I opted for a counterclockwise circuit as my first target stop was Hinagdanan Cave. I got there at around 6:15am. It had been turned into a full-blown tourist trap, complete with souvenirs and t-shirts. Since I was early, the shops were closed. Thankfully, the caretaker was already up and about, and after collecting my P15, she showed me to the entrance.
Hinagdanan is none too impressive but a worthwhile stop if it's along your way. It's really an underground chamber, around 1000 square meters. Limestone stalactites hang from the ceiling, and the chirping of birds that have made their home there completes the eerie effect. There's a pool of stagnant water in the main chamber. I took a few shots, but the cave was muggy and damp, so none of the pictures came out right. The guide will probably ask you, like she did with me, if you want to take a dip. Word of advice: refuse. The water is icky.

Afterwards, I stopped briefly at Momo Beach. The water was crystal clear but I resisted the temptation as I knew I still had a ways to go. The sand was powdery fine, though not very white. Typical of Panglao, though, is the relatively short beachfront area, and so it detracted a little from its appeal.

And then, once more San Agustin Parish, which told me I had hit the town of Panglao and the central part of the island.

I was glad I made it back to the church. I arrived a little late yesterday and so I really wasn't able to good shots. Today, I made up for it, from a very good angle, too.

On the plus side, I also found the clip for my helmet strap, which I had lost yesterday. A minor miracle! I found it inside the church, just underneath the kneeler. Now, why didn't I think of looking there yesterday?

The Spanish established the parish in late 1700s. The original baroque church was destroyed, and so the existing church is a little newer. Behind the church is a five-story belltower, supposedly the tallest in the country. It badly needs repairs.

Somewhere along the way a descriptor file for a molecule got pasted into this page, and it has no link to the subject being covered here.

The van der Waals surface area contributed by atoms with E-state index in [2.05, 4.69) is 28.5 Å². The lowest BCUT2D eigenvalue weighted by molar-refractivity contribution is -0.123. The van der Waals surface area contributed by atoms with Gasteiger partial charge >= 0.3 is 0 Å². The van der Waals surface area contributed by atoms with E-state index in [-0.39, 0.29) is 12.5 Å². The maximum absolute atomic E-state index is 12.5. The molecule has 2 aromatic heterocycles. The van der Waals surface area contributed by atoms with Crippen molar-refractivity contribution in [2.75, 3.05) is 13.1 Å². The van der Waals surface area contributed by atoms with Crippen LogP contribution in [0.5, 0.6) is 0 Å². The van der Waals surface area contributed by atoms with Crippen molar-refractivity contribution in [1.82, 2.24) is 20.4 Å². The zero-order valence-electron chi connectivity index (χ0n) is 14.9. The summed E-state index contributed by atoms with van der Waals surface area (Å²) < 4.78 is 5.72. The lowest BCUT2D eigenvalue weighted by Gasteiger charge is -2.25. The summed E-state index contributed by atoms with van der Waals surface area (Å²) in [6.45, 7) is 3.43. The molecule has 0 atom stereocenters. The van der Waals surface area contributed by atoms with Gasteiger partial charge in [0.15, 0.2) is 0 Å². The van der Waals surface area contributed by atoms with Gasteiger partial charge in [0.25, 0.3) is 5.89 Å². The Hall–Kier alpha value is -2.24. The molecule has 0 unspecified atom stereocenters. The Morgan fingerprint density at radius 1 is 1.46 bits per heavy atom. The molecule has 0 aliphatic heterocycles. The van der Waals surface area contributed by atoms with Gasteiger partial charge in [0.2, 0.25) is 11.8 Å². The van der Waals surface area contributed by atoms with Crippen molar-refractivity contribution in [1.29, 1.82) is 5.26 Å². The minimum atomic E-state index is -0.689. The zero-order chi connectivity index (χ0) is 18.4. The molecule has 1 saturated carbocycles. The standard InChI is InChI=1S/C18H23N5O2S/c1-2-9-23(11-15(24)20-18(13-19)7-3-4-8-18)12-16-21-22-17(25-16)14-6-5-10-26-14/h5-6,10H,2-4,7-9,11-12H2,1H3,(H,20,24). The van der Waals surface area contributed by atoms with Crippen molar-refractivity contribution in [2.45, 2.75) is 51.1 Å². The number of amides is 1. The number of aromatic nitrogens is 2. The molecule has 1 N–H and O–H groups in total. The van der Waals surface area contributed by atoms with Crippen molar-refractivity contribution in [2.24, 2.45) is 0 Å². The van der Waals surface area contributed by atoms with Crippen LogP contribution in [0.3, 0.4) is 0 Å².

Moving on, I hit the Alona beach area. The resorts along Alona tend to be on the pricey side. Fortunately, there are some public beachfronts that ask for no entrance fees. And the facilities are just as nice. More fine sand, more crystal clear water. Unfortunately, I was running low on time so I had to pass on any ideas of taking a swim. Maybe next time, when I have company. Moments like this I realize there are drawbacks to travelling alone.

Around 9:30am, I stopped by a roadside carinderia for some breakfast. There was one other customer there, a pretty Swiss backpacker named Krista. She had been in Panglao for four weeks (darn these lucky Europeans!) and was leaving in a few days. I told her about my biking adventures and that got her enthused. So she's going biking tomorrow, if she can rent a bike. Sadly, no pictures.

Realizing that I would miss the boat if I dallied further, I pedalled for Tagbilaran as fast as I could. There was a moment of panic as I thought I had taken a wrong turn and missed the bridge back to the city. Thankfully, that wasn't the case. It was just farther than I expected. I made it back to the hotel at 10:40am, checked out, and arrived at the port not long after that.

But I'm definitely going back. Aside from Panglao, there are several other great biking spots on Bohol island itself. That'll have to be for another time. Besides, how can I not go back? They take biking so seriously in Bohol. They even named one barangay after it.
Just kidding. It's actually Barangay Biking (pronounced 'bee-king'.)